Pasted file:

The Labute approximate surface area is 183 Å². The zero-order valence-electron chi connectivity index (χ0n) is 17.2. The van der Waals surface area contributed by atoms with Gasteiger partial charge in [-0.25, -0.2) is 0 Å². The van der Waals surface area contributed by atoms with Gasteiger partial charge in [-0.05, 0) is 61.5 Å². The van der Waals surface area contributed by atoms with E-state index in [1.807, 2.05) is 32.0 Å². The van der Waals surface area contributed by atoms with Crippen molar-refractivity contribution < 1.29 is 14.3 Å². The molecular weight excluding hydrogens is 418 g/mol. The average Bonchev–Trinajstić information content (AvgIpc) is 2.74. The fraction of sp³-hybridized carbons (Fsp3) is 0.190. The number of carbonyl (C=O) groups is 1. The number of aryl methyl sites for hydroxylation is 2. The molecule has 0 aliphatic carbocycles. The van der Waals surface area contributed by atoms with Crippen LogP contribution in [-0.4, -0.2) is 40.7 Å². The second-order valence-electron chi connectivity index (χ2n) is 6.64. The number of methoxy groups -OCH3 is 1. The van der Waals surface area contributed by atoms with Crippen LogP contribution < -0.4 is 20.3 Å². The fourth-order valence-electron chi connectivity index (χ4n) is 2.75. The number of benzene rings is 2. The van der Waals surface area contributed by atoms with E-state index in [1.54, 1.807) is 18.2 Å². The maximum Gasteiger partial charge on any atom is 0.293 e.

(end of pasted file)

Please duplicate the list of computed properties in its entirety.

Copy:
The Labute approximate surface area is 183 Å². The zero-order valence-electron chi connectivity index (χ0n) is 17.2. The van der Waals surface area contributed by atoms with Gasteiger partial charge in [-0.25, -0.2) is 0 Å². The van der Waals surface area contributed by atoms with Gasteiger partial charge in [-0.05, 0) is 61.5 Å². The van der Waals surface area contributed by atoms with E-state index in [1.807, 2.05) is 32.0 Å². The van der Waals surface area contributed by atoms with Crippen molar-refractivity contribution < 1.29 is 14.3 Å². The molecular weight excluding hydrogens is 418 g/mol. The average Bonchev–Trinajstić information content (AvgIpc) is 2.74. The fraction of sp³-hybridized carbons (Fsp3) is 0.190. The number of carbonyl (C=O) groups is 1. The number of aryl methyl sites for hydroxylation is 2. The molecule has 0 aliphatic carbocycles. The van der Waals surface area contributed by atoms with Crippen LogP contribution in [-0.4, -0.2) is 40.7 Å². The second-order valence-electron chi connectivity index (χ2n) is 6.64. The number of methoxy groups -OCH3 is 1. The van der Waals surface area contributed by atoms with Crippen LogP contribution < -0.4 is 20.3 Å². The fourth-order valence-electron chi connectivity index (χ4n) is 2.75. The number of benzene rings is 2. The van der Waals surface area contributed by atoms with E-state index in [1.54, 1.807) is 18.2 Å². The maximum Gasteiger partial charge on any atom is 0.293 e.